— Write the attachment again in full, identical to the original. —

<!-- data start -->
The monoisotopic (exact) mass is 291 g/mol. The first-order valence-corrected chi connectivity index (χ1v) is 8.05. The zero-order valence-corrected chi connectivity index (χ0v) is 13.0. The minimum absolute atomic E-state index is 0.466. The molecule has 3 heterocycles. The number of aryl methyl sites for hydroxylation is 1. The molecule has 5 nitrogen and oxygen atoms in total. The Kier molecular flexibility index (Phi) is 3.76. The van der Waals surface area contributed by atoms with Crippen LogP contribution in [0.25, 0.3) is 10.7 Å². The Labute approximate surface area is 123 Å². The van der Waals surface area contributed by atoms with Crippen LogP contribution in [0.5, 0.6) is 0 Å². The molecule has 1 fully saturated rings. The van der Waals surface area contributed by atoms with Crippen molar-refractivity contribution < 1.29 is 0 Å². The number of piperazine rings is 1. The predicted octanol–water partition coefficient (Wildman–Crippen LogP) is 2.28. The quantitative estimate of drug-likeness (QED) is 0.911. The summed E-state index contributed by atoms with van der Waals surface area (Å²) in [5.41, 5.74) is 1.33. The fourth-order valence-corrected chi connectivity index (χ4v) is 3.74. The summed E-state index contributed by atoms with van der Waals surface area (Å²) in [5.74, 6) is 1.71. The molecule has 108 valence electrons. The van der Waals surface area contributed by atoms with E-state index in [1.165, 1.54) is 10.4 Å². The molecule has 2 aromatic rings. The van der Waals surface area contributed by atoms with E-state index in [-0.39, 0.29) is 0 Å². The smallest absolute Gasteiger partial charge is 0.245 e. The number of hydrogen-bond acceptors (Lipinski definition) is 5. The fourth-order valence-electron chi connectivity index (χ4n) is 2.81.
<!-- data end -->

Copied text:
The monoisotopic (exact) mass is 291 g/mol. The first-order valence-corrected chi connectivity index (χ1v) is 8.05. The zero-order valence-corrected chi connectivity index (χ0v) is 13.0. The minimum absolute atomic E-state index is 0.466. The molecule has 3 heterocycles. The number of aryl methyl sites for hydroxylation is 1. The molecule has 5 nitrogen and oxygen atoms in total. The Kier molecular flexibility index (Phi) is 3.76. The van der Waals surface area contributed by atoms with Crippen LogP contribution in [0.25, 0.3) is 10.7 Å². The Labute approximate surface area is 123 Å². The van der Waals surface area contributed by atoms with Crippen LogP contribution in [0.5, 0.6) is 0 Å². The molecule has 1 fully saturated rings. The van der Waals surface area contributed by atoms with Crippen molar-refractivity contribution < 1.29 is 0 Å². The number of piperazine rings is 1. The predicted octanol–water partition coefficient (Wildman–Crippen LogP) is 2.28. The quantitative estimate of drug-likeness (QED) is 0.911. The summed E-state index contributed by atoms with van der Waals surface area (Å²) in [5.41, 5.74) is 1.33. The fourth-order valence-corrected chi connectivity index (χ4v) is 3.74. The summed E-state index contributed by atoms with van der Waals surface area (Å²) in [5.74, 6) is 1.71. The molecule has 108 valence electrons. The van der Waals surface area contributed by atoms with E-state index in [1.165, 1.54) is 10.4 Å². The molecule has 2 aromatic rings. The van der Waals surface area contributed by atoms with E-state index in [-0.39, 0.29) is 0 Å². The smallest absolute Gasteiger partial charge is 0.245 e. The number of hydrogen-bond acceptors (Lipinski definition) is 5. The fourth-order valence-electron chi connectivity index (χ4n) is 2.81.